Starz’sPower is a series that flies under the radar (including my own for a while), but if you opt to give it a shot, it’s easy to get hooked. Sure, some of the subplots in Season 1 are laden with melodrama, but, for the most part, Power is packed with likable characters capable of doing terrible things, and that juxtaposition is both wildly engaging and entertaining.
Season 1 introduced us to Omari Hardwick’s James “Ghost” St. Patrick, a New York City drug distributor who opens up a nightclub called Truth to clean the money. The trouble is, rather than use the success of Truth to grow the drug business, Ghost starts to suspect that the club could actually be his way out — and his right hand man Tommy (Joseph Sikora) and his wife Tasha (Naturi Naughton) aren’t happy about it.
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Though there are a number of conflicts that pop up throughout the season, the struggles between Ghost, Tommy and Tasha are the strongest. The show does a stellar job of quickly establishing the rock solid relationships between the three; Ghost and Tommy are as close as brothers and run an airtight operation, while Tasha is an extremely loving and loyal mother and wife. Despite the fact that their livelihood is dependent on an illegal and deadly drug business, they’ve got a good thing going, and you can’t help but to hope that they succeed. Clearly though, that can’t happen or we wouldn’t have a show, and the writers do an exceptional job adding more and more fissures to their relationships until everything comes crashing down in the tail end of the season.
The glaring weak spot of Season 1 is Ghost’s affair with his old flame Angela (Lela Loren). The problem is that Naughton is too persuasive as Tasha. The scenario is presented in a way that suggests that the expectation is for viewers to feel conflicted about whether Ghost should choose Tasha or Angela, but the only way something like that works is if you’re rooting for both of them. Naughton makes a great case for what Ghost has with Tasha, but Loren and Hardwick don’t have the spark to ever make one think he’d be better off with Angela.
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However, that isn’t much of an issue in Season 2 thanks to a few key revelations. The show’s creator has teased that some of Season 1’s main questions will be answered, and indeed they are. Best of all, we get some of those answers surprisingly early in the new season and they put a number of the show’s key characters on far more interesting tracks.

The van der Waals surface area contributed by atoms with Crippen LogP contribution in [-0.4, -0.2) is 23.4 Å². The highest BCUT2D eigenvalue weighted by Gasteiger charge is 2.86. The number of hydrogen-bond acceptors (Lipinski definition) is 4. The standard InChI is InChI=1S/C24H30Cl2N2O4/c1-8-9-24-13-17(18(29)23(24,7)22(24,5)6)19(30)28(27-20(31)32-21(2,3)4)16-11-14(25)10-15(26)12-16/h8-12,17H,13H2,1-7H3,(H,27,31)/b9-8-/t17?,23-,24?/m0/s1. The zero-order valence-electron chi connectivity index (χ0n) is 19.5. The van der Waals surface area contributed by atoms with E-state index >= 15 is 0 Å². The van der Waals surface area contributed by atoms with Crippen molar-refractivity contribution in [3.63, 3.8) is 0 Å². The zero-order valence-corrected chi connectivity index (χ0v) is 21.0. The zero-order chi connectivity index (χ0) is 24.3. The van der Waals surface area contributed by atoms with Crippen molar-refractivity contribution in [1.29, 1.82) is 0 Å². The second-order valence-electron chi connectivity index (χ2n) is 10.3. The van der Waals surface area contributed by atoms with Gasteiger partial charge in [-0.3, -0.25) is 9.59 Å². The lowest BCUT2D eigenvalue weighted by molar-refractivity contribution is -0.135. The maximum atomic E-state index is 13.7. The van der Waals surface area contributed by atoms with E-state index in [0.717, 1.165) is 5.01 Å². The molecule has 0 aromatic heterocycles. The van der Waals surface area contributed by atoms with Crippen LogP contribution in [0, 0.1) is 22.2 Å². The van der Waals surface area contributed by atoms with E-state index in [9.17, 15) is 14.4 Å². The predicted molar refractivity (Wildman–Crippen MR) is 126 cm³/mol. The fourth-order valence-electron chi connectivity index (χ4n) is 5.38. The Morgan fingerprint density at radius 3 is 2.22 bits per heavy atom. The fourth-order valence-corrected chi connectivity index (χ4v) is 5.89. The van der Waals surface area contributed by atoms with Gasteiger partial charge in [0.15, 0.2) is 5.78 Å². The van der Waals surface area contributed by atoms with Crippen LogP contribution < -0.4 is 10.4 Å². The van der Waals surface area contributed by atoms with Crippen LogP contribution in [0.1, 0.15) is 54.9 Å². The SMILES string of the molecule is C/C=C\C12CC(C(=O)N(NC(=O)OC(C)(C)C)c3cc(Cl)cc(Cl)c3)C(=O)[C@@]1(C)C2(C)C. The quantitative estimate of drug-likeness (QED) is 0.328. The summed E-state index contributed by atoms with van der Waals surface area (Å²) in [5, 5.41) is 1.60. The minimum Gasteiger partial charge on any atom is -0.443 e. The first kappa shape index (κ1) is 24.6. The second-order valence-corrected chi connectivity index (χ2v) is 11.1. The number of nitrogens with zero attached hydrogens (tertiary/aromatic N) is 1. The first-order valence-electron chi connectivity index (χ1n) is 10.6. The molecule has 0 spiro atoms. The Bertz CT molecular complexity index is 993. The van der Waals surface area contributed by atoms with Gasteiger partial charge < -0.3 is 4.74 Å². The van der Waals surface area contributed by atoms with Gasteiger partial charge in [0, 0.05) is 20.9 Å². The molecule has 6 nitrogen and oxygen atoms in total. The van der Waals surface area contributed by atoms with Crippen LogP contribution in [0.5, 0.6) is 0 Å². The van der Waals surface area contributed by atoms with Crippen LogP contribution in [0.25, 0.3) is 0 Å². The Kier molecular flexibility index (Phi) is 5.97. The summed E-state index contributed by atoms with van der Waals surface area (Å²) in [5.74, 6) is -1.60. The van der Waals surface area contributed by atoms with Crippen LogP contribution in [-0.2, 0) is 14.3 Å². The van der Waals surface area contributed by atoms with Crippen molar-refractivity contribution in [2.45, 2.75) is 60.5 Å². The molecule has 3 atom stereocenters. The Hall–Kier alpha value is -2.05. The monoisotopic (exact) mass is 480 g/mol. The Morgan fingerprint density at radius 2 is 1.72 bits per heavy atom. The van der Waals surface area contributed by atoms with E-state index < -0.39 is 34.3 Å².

At the start of Season 2, Tommy has figured out that Angela is an attorney working with the FBI, and Ghost’s reaction to the news isn’t as cut and dry as one might expect. Angela has it especially tough at the start of the new season; not only does Tommy’s discovery threaten to destroy Angela’s rekindled relationship with Ghost, but her job is also in jeopardy thanks to what happened to Nomar (Vinicius Machado) at the conclusion of the first season. As for Tasha, she’s still busy flirting with Sean (Sinqua Walls) and pocketing cash behind Ghost’s back, but the effects of the Angela affair, the shooting at Truth, and Lobos’ (Enrique Murciano) new distribution requirements force her to reassess her position in the situation.
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On top of all that, Kanan (Curtis “50 Cent” Jackson) is now out of prison, and he’s got a sinister secret agenda that his own son doesn’t even know about. Though we got a tease of how ruthless Kanan can be during his brief appearances in Season 1, this time around, he’s a main player capable of causing a lot of damage. It’s also worth noting that Holly (Lucy Walters) is still very much in play, and the show makes great use of the fact that we still don’t quite know what her intentions are and what’s she’s capable of.
Power Season 2 really takes off running with the character development laid down last summer. The performances are as strong as ever, and the spot-on music cues give the new season an incredible amount of momentum. It’s nearly impossible not to get caught up in the characters’ lives and their intensifying predicaments. The series is an entertaining thrill with a surprising amount of depth, and it knows precisely when to drop new details to keep viewers guessing, while still making it feel like the narrative is moving forward full force. The bottom line is that if you haven’t done so yet, give Power a chance.